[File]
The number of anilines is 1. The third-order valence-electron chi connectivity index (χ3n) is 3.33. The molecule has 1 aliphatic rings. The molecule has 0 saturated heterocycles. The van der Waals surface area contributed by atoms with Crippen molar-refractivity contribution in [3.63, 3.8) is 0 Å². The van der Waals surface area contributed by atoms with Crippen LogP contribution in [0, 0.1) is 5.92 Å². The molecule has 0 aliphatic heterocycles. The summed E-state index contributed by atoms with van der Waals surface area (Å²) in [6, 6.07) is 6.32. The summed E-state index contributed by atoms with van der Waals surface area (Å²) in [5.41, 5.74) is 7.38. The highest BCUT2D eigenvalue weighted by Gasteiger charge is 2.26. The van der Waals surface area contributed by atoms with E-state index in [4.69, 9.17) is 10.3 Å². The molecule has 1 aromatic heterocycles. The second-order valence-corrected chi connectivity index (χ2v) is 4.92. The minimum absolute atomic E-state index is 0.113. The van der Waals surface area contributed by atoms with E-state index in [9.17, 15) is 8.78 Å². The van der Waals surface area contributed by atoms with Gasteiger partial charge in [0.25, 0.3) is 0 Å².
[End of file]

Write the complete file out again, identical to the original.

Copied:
The number of anilines is 1. The third-order valence-electron chi connectivity index (χ3n) is 3.33. The molecule has 1 aliphatic rings. The molecule has 0 saturated heterocycles. The van der Waals surface area contributed by atoms with Crippen molar-refractivity contribution in [3.63, 3.8) is 0 Å². The van der Waals surface area contributed by atoms with Crippen LogP contribution in [0, 0.1) is 5.92 Å². The molecule has 0 aliphatic heterocycles. The summed E-state index contributed by atoms with van der Waals surface area (Å²) in [6, 6.07) is 6.32. The summed E-state index contributed by atoms with van der Waals surface area (Å²) in [5.41, 5.74) is 7.38. The highest BCUT2D eigenvalue weighted by Gasteiger charge is 2.26. The van der Waals surface area contributed by atoms with E-state index in [4.69, 9.17) is 10.3 Å². The molecule has 1 aromatic heterocycles. The second-order valence-corrected chi connectivity index (χ2v) is 4.92. The minimum absolute atomic E-state index is 0.113. The van der Waals surface area contributed by atoms with E-state index in [9.17, 15) is 8.78 Å². The van der Waals surface area contributed by atoms with Gasteiger partial charge in [0.25, 0.3) is 0 Å².